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As a pastor, you need to be able to put together projects efficiently and effectively. Whether you are starting a new church, planning a new ministry, opening a new building, or just preparing for next weekend’s services, you need to mobilize people around a common task. That’s leadership in a nutshell.

When Nehemiah returned to Jerusalem to help rebuild the city’s wall, he had a monster project on his hands. How he tackled that project provides us with seven key principles for getting things done.

1. The Principle of Simplification

Nehemiah kept his plan simple. He didn’t randomly assign jobs, he didn’t create a whole new organization, and he didn’t force any complex charts.

He organized around groups already associating together, such as the priests, the men of Jericho, and the sons of Hassenaah. The point is: Don’t create an organization if you don’t need it. If an organization already naturally exists, try to work through it and with it.

Sometimes a new leader comes into a situation, and the first thing he does is start changing the whole organization. Think: If it ain’t broke, don’t fix it. Strong organizations are often the simplest ones.

2. The Principle of…

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Joyful Ministry

As Saddleback Church continues in our 40 Days of Prayer campaign, I’m mindful of the fact that a lot of leaders around the world might not be in the best place, spiritually, to lead a church in such an intense prayer effort. If you want to lead your church effectively through a campaign, you need to be keeping your own relationship with God fresh.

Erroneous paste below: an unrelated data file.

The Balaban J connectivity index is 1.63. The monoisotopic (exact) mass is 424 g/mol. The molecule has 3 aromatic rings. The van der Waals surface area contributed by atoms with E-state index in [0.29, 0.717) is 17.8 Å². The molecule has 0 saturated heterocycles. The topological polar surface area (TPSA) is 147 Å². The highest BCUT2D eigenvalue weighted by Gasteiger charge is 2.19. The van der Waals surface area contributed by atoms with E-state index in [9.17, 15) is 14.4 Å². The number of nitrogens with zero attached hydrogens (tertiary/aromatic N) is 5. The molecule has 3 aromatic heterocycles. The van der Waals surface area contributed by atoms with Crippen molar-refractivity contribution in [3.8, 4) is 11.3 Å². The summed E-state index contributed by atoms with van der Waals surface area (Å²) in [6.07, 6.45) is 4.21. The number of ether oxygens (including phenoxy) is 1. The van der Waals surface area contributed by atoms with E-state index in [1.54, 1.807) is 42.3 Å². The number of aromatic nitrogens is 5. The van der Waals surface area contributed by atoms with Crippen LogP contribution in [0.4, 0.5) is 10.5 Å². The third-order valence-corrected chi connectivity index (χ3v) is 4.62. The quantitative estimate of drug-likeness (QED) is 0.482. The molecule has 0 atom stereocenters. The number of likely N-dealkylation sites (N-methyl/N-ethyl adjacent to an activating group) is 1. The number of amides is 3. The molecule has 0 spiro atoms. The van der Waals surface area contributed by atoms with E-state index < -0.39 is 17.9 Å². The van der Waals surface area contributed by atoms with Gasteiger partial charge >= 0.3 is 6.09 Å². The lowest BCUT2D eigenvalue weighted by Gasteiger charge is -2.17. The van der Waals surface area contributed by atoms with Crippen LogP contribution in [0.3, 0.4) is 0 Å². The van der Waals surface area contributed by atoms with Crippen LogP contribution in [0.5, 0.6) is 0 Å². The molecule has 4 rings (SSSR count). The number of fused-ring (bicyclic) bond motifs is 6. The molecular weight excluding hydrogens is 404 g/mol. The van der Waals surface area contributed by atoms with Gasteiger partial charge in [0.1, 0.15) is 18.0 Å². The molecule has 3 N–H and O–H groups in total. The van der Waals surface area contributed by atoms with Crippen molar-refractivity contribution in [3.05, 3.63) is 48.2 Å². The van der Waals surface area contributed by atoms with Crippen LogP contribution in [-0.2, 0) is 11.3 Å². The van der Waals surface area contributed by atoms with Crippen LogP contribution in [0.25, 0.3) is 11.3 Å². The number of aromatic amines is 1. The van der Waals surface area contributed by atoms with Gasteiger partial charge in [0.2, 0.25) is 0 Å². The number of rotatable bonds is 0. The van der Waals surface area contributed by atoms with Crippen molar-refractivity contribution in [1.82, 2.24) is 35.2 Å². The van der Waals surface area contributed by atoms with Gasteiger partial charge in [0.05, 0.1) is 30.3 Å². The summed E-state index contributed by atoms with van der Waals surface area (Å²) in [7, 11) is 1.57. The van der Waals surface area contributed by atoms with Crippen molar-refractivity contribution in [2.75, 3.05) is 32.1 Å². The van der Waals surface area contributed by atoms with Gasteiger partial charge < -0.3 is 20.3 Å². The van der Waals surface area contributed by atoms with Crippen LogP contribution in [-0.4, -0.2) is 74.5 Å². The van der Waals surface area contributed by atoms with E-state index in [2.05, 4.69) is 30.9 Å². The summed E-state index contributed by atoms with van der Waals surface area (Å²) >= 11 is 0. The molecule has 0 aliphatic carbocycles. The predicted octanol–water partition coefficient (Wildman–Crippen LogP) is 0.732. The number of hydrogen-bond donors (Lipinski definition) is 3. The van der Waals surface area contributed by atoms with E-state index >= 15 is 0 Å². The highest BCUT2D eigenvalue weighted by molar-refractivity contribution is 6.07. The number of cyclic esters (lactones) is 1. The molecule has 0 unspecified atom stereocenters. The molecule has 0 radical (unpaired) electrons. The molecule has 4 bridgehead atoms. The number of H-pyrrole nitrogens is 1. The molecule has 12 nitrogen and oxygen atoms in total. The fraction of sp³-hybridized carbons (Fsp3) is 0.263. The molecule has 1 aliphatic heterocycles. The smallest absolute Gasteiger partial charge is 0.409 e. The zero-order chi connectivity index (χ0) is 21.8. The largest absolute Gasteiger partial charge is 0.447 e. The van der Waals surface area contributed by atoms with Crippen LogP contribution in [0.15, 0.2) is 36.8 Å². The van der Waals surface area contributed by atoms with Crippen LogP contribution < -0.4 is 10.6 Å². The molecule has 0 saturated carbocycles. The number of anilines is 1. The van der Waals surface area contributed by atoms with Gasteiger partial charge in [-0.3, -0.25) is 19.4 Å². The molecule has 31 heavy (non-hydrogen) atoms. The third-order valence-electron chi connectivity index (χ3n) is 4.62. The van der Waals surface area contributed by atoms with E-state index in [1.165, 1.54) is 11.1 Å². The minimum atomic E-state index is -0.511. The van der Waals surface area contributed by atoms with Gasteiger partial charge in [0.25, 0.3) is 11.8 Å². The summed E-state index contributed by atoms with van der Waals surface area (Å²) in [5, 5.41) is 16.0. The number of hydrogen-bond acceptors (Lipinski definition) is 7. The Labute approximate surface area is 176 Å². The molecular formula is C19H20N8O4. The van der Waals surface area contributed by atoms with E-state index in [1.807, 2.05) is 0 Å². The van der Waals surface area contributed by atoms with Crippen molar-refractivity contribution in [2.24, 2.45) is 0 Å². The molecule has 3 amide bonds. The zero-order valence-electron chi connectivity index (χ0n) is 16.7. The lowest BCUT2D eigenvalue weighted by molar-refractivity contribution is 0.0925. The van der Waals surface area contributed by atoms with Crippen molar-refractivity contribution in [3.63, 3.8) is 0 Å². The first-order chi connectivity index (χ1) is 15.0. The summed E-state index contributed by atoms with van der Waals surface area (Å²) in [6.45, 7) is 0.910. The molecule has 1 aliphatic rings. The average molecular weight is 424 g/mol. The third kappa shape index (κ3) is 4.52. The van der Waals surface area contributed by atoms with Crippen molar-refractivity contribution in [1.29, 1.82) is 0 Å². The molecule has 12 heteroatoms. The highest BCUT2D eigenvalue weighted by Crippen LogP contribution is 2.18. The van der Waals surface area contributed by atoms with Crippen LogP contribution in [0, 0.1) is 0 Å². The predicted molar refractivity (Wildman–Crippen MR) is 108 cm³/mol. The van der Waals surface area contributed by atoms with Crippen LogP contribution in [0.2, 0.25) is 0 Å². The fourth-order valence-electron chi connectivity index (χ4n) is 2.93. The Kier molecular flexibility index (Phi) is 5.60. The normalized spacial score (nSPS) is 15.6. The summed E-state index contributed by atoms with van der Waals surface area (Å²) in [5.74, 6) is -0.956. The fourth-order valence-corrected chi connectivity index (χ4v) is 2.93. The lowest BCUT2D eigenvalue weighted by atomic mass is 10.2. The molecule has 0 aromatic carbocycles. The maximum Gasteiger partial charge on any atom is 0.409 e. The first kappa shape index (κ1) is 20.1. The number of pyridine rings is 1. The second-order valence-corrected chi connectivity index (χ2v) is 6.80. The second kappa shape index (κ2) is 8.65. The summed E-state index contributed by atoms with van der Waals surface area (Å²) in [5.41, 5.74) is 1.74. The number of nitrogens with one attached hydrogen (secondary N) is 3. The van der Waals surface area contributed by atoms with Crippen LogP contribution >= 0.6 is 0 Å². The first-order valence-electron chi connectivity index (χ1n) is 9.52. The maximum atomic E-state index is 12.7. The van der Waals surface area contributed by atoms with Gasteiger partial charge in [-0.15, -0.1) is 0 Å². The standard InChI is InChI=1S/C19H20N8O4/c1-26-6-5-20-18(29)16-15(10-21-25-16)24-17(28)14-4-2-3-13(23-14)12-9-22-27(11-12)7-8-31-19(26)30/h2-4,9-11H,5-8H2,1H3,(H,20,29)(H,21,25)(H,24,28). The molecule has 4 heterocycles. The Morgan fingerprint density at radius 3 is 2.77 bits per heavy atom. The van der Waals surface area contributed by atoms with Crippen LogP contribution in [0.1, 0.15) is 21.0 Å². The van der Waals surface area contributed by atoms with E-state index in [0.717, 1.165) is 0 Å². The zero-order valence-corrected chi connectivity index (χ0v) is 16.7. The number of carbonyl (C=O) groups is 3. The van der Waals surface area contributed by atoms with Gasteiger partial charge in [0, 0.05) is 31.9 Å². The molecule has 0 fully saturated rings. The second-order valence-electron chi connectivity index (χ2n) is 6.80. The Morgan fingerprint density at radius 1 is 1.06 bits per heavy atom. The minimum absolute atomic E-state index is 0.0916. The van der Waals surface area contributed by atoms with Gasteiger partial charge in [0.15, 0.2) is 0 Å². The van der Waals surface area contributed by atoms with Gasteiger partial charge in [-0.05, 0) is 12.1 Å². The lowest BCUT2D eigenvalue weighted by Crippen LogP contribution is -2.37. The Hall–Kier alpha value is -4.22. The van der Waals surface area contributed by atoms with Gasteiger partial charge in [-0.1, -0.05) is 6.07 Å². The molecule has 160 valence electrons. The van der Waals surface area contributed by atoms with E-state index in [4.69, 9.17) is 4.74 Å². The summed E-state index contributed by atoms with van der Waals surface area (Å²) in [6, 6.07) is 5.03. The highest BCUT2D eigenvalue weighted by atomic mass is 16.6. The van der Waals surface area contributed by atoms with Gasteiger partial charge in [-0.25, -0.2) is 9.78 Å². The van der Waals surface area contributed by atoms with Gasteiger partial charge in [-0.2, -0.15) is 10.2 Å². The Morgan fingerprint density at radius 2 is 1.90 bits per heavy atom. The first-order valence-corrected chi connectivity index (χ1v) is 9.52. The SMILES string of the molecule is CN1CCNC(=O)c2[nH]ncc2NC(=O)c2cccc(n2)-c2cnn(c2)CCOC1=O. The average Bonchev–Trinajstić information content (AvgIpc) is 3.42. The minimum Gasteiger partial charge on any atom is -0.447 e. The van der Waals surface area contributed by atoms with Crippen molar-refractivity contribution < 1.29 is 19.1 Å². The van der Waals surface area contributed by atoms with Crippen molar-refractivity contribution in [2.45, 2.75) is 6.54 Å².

It’s way too easy to just go through the motions instead of basing your ministry on a growing relationship with Christ. In fact, your ministry will have no impact if you’re not developing a more intimate relationship with Christ.

Philippians 3:10 says, “I want to know Christ and the power of his resurrection and the fellowship of sharing in his sufferings, becoming like him in his death” (NIV). The word “know” in this verse speaks of a deeply intimate relationship, like the relationship a husband and wife have with each another. Part of what kept Paul joyful in spite of being imprisoned as he wrote the book of Philippians was his intimate relationship with Christ.

Here are three big ways you can do the same …

1. Spend Time…

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One of my fondest memories of growing up is my father’s garden. It seemed my dad grew everything in his garden. In fact, he always grew enough to feed the entire neighborhood. Whenever people would stop by our home for a visit, they’d usually leave with a sack full of fresh vegetables and fruit.

The kind of fruit my father grew is just one kind of fruit—natural fruit. There is also biological fruit, the offspring of animals and the children of people. Then there is spiritual fruit, and that’s what God is talking about in Galatians 5:22-23: “But the fruit of the Spirit is love, joy, peace, patience, kindness, goodness, faithfulness, gentleness and self-control” (NIV).

These nine qualities describe the character of a fruitful, productive Christian—the kind of Christian all of us in ministry want to become and help others become in the process.

The question is: How do we get these character qualities? Obviously, God doesn’t just zap me one day and all of a sudden these qualities materialize in my life. He uses a process.

Here are two important facts you need to know about developing spiritual fruit:

It’s a partnership

The apostle Paul describes the…